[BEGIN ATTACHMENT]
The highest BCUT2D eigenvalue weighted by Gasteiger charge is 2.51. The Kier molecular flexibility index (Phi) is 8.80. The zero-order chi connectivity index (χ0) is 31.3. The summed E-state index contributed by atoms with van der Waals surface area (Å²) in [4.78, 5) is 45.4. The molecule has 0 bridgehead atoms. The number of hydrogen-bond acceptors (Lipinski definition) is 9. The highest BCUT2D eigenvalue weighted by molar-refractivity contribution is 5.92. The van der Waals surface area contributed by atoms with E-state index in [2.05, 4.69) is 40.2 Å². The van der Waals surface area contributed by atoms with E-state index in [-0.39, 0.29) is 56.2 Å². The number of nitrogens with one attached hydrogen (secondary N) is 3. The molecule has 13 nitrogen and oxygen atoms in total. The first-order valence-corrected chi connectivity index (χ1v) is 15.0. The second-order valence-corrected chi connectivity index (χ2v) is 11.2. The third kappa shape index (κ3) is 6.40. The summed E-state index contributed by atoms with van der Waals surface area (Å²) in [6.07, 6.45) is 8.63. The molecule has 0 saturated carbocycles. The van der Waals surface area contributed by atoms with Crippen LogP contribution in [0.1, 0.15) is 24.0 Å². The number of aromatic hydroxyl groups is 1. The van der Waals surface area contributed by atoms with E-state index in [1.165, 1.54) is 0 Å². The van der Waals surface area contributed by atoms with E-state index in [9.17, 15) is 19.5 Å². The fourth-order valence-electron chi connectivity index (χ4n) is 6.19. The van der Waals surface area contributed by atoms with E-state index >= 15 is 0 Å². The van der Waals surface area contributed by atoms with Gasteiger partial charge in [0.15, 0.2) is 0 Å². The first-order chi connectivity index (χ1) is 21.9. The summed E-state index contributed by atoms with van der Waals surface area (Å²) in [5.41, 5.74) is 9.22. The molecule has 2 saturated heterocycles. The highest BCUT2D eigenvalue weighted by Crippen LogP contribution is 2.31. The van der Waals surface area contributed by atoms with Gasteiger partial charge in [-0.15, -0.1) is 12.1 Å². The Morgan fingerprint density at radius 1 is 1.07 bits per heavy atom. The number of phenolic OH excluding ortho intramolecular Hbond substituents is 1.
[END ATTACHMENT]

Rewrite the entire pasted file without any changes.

The highest BCUT2D eigenvalue weighted by Gasteiger charge is 2.51. The Kier molecular flexibility index (Phi) is 8.80. The zero-order chi connectivity index (χ0) is 31.3. The summed E-state index contributed by atoms with van der Waals surface area (Å²) in [4.78, 5) is 45.4. The molecule has 0 bridgehead atoms. The number of hydrogen-bond acceptors (Lipinski definition) is 9. The highest BCUT2D eigenvalue weighted by molar-refractivity contribution is 5.92. The van der Waals surface area contributed by atoms with E-state index in [2.05, 4.69) is 40.2 Å². The van der Waals surface area contributed by atoms with E-state index in [-0.39, 0.29) is 56.2 Å². The number of nitrogens with one attached hydrogen (secondary N) is 3. The molecule has 13 nitrogen and oxygen atoms in total. The first-order valence-corrected chi connectivity index (χ1v) is 15.0. The second-order valence-corrected chi connectivity index (χ2v) is 11.2. The third kappa shape index (κ3) is 6.40. The summed E-state index contributed by atoms with van der Waals surface area (Å²) in [6.07, 6.45) is 8.63. The molecule has 0 saturated carbocycles. The van der Waals surface area contributed by atoms with Crippen LogP contribution in [0.1, 0.15) is 24.0 Å². The number of aromatic hydroxyl groups is 1. The van der Waals surface area contributed by atoms with E-state index in [1.165, 1.54) is 0 Å². The van der Waals surface area contributed by atoms with E-state index in [9.17, 15) is 19.5 Å². The fourth-order valence-electron chi connectivity index (χ4n) is 6.19. The van der Waals surface area contributed by atoms with E-state index >= 15 is 0 Å². The van der Waals surface area contributed by atoms with Gasteiger partial charge in [0.15, 0.2) is 0 Å². The first-order chi connectivity index (χ1) is 21.9. The summed E-state index contributed by atoms with van der Waals surface area (Å²) in [5.41, 5.74) is 9.22. The molecule has 2 saturated heterocycles. The highest BCUT2D eigenvalue weighted by Crippen LogP contribution is 2.31. The van der Waals surface area contributed by atoms with Gasteiger partial charge in [-0.15, -0.1) is 12.1 Å². The Morgan fingerprint density at radius 1 is 1.07 bits per heavy atom. The number of phenolic OH excluding ortho intramolecular Hbond substituents is 1.